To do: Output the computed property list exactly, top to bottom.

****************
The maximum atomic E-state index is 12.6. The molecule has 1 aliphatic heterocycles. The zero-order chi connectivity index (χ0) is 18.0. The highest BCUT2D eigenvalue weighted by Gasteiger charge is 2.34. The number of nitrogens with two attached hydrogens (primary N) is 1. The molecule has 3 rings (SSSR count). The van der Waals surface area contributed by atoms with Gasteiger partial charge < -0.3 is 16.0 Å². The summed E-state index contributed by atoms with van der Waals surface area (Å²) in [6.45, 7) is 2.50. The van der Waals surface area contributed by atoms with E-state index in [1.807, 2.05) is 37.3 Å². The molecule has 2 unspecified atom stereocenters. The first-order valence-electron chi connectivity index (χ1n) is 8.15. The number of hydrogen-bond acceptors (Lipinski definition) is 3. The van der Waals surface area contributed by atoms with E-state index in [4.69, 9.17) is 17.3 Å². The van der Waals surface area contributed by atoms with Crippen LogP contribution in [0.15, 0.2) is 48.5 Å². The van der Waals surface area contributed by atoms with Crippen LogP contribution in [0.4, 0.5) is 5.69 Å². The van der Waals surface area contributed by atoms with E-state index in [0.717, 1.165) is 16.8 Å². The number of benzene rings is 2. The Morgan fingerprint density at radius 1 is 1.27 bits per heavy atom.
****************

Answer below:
The maximum atomic E-state index is 12.6. The molecule has 1 aliphatic heterocycles. The zero-order chi connectivity index (χ0) is 18.0. The highest BCUT2D eigenvalue weighted by Gasteiger charge is 2.34. The number of nitrogens with two attached hydrogens (primary N) is 1. The molecule has 3 rings (SSSR count). The van der Waals surface area contributed by atoms with Gasteiger partial charge < -0.3 is 16.0 Å². The summed E-state index contributed by atoms with van der Waals surface area (Å²) in [6.45, 7) is 2.50. The van der Waals surface area contributed by atoms with E-state index in [1.807, 2.05) is 37.3 Å². The molecule has 2 unspecified atom stereocenters. The first-order valence-electron chi connectivity index (χ1n) is 8.15. The number of hydrogen-bond acceptors (Lipinski definition) is 3. The van der Waals surface area contributed by atoms with E-state index in [4.69, 9.17) is 17.3 Å². The van der Waals surface area contributed by atoms with Crippen LogP contribution in [0.15, 0.2) is 48.5 Å². The van der Waals surface area contributed by atoms with Crippen LogP contribution in [0.4, 0.5) is 5.69 Å². The van der Waals surface area contributed by atoms with E-state index in [0.717, 1.165) is 16.8 Å². The number of benzene rings is 2. The Morgan fingerprint density at radius 1 is 1.27 bits per heavy atom.